1000000 loops, best of 3: 771 ns per loop
    sage: %timeit ~QQ(121)
    The slowest run took 27.61 times longer than the fastest. This could mean that an intermediate result is being cached.
    1000000 loops, best of 3: 440 ns per loop
    
    Similarly for coeff.
  • You can use the lower level IntegerListsLex to iterate over:
    sage: IV = IntegerVectorsConstraints(10 - 1, 2 * 3, min_part=1)
    sage: ILL = IntegerListsLex(10-1, length=2*3, min_part=1)
    sage: [list(x) for x in IV] == [list(x) for x in ILL]
    True
    
    IntegerVectorsConstraints is slower because it generates instances of Element, which have extra overhead from not being a builtin Python type.
  • It is faster to use X.bracket(Y) instead of L.bracket(X, Y) as the latter calls the former. If you actually know the elements belong to the same parent, you can do X._bracket_(Y) and avoid some extra overhead checks, but that should be negligible.

comment:8 Changed 3 years ago by git

  • Commit changed from 5972b6b0fbe210019e72e844a1420c7455a7f03f to e12ea13e8fc20f818b6b13afd604e5fb8913f793

Branch pushed to git repo; I updated commit sha1. New commits:

e12ea13trac #26080: efficiency improvements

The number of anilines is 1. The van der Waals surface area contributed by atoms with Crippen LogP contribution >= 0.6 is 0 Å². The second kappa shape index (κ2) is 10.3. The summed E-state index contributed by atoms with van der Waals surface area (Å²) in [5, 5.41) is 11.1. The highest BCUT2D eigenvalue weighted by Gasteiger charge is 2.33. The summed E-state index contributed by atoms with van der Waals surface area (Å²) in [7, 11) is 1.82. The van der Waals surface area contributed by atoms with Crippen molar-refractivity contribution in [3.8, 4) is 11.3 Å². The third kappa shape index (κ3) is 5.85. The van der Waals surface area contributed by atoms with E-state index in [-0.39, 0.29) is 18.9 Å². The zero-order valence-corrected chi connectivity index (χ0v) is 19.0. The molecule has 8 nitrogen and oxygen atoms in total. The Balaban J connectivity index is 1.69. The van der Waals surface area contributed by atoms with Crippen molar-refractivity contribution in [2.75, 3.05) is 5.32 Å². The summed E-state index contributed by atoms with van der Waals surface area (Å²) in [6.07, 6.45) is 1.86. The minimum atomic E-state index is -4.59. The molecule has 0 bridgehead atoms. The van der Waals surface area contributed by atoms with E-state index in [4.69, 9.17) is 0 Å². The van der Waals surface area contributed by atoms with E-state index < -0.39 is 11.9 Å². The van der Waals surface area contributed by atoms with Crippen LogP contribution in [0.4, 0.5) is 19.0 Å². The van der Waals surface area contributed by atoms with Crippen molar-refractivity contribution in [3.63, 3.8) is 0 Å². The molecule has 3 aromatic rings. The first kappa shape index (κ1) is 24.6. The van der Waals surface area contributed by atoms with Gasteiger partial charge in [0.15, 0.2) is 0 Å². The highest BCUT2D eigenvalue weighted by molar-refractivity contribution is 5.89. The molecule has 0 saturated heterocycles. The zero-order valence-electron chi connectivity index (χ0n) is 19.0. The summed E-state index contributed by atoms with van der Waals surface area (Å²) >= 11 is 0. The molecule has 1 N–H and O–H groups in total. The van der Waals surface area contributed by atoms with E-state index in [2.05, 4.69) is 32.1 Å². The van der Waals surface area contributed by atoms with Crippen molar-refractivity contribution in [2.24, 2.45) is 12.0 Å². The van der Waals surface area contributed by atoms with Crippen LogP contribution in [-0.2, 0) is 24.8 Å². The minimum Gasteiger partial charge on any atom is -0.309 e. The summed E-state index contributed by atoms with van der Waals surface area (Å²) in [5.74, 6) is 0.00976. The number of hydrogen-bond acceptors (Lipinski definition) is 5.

comment:9 Changed 3 years ago by gh-ehaka

I only now realized that bernoulli already returns elements of QQ so the first cast in coeff was unnecessary, so I left the latter cast and division in place. The other improvements are now in.

comment:10 Changed 3 years ago by tscrim

Thanks. I unintentionally lied: raise StopIteration -> return. You can set a positive review on my behalf once fixed.

Something we might want to consider for a followup ticket (you can do it here if you want) is when, say, a Lie algebra does not know it is nilpotent or X,Y generate a finite BCH formula, we could have a test to stop the iteration. I think this would be just checking that all of the brackets computed at a particular depth are 0. I leave it up to you.

Last edited 3 years ago by tscrim (previous) (diff)

comment:11 follow-up: Changed 3 years ago by gh-ehaka